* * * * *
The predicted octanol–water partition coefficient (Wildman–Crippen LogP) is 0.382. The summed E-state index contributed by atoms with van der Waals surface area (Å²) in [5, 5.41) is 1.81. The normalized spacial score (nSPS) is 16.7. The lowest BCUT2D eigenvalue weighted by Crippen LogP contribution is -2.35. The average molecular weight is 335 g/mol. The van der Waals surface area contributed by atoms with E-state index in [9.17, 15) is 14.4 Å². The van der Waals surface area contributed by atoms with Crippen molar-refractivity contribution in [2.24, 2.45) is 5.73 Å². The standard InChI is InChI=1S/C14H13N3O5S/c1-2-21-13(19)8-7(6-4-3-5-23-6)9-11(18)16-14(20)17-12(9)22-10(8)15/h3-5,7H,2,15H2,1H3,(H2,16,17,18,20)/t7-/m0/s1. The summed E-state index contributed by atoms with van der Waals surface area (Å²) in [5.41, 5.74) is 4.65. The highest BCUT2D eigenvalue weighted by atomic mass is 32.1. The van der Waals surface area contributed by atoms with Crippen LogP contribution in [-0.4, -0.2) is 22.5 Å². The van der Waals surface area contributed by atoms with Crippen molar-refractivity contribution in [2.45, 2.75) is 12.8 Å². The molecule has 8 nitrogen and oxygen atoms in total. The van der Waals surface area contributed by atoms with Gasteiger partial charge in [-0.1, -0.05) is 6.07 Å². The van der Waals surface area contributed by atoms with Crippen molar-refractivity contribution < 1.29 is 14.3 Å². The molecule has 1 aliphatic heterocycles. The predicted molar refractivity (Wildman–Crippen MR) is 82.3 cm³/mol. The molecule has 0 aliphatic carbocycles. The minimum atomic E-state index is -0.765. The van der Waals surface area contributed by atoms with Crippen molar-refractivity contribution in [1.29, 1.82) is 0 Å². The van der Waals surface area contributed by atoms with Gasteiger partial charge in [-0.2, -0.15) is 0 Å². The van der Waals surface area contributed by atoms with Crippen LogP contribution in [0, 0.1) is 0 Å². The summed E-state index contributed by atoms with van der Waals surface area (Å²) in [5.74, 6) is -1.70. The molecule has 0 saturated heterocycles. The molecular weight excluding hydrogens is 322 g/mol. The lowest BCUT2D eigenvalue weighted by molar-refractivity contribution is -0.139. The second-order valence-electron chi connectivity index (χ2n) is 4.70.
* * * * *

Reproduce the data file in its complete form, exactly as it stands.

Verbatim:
The predicted octanol–water partition coefficient (Wildman–Crippen LogP) is 0.382. The summed E-state index contributed by atoms with van der Waals surface area (Å²) in [5, 5.41) is 1.81. The normalized spacial score (nSPS) is 16.7. The lowest BCUT2D eigenvalue weighted by Crippen LogP contribution is -2.35. The average molecular weight is 335 g/mol. The van der Waals surface area contributed by atoms with E-state index in [9.17, 15) is 14.4 Å². The van der Waals surface area contributed by atoms with Crippen molar-refractivity contribution in [2.24, 2.45) is 5.73 Å². The standard InChI is InChI=1S/C14H13N3O5S/c1-2-21-13(19)8-7(6-4-3-5-23-6)9-11(18)16-14(20)17-12(9)22-10(8)15/h3-5,7H,2,15H2,1H3,(H2,16,17,18,20)/t7-/m0/s1. The summed E-state index contributed by atoms with van der Waals surface area (Å²) in [5.41, 5.74) is 4.65. The highest BCUT2D eigenvalue weighted by atomic mass is 32.1. The van der Waals surface area contributed by atoms with Crippen LogP contribution in [-0.4, -0.2) is 22.5 Å². The van der Waals surface area contributed by atoms with Crippen molar-refractivity contribution in [2.45, 2.75) is 12.8 Å². The molecule has 8 nitrogen and oxygen atoms in total. The van der Waals surface area contributed by atoms with Gasteiger partial charge in [-0.1, -0.05) is 6.07 Å². The van der Waals surface area contributed by atoms with Crippen molar-refractivity contribution < 1.29 is 14.3 Å². The molecule has 1 aliphatic heterocycles. The predicted molar refractivity (Wildman–Crippen MR) is 82.3 cm³/mol. The molecule has 0 aliphatic carbocycles. The minimum atomic E-state index is -0.765. The van der Waals surface area contributed by atoms with Crippen molar-refractivity contribution in [1.29, 1.82) is 0 Å². The van der Waals surface area contributed by atoms with Gasteiger partial charge in [-0.2, -0.15) is 0 Å². The van der Waals surface area contributed by atoms with Crippen LogP contribution in [0, 0.1) is 0 Å². The summed E-state index contributed by atoms with van der Waals surface area (Å²) in [5.74, 6) is -1.70. The molecule has 0 saturated heterocycles. The molecular weight excluding hydrogens is 322 g/mol. The lowest BCUT2D eigenvalue weighted by molar-refractivity contribution is -0.139. The second-order valence-electron chi connectivity index (χ2n) is 4.70.